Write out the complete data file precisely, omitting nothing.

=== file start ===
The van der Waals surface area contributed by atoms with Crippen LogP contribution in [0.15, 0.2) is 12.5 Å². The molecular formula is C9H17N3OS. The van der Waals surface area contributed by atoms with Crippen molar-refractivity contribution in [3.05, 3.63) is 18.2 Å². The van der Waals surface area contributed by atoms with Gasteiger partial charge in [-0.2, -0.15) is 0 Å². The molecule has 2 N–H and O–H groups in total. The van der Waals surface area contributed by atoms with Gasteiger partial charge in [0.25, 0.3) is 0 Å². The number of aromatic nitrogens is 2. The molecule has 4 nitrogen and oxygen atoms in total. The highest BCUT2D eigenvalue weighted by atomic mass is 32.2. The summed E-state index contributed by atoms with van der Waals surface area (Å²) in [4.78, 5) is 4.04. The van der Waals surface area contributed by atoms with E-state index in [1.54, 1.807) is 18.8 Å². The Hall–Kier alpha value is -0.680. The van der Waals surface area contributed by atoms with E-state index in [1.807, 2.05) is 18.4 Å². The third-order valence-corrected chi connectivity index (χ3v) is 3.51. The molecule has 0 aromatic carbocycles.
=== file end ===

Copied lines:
The van der Waals surface area contributed by atoms with Crippen LogP contribution in [0.15, 0.2) is 12.5 Å². The molecular formula is C9H17N3OS. The van der Waals surface area contributed by atoms with Crippen molar-refractivity contribution in [3.05, 3.63) is 18.2 Å². The van der Waals surface area contributed by atoms with Gasteiger partial charge in [-0.2, -0.15) is 0 Å². The molecule has 2 N–H and O–H groups in total. The van der Waals surface area contributed by atoms with Gasteiger partial charge in [0.25, 0.3) is 0 Å². The number of aromatic nitrogens is 2. The molecule has 4 nitrogen and oxygen atoms in total. The highest BCUT2D eigenvalue weighted by atomic mass is 32.2. The summed E-state index contributed by atoms with van der Waals surface area (Å²) in [4.78, 5) is 4.04. The van der Waals surface area contributed by atoms with E-state index in [1.54, 1.807) is 18.8 Å². The Hall–Kier alpha value is -0.680. The van der Waals surface area contributed by atoms with E-state index in [1.807, 2.05) is 18.4 Å². The third-order valence-corrected chi connectivity index (χ3v) is 3.51. The molecule has 0 aromatic carbocycles.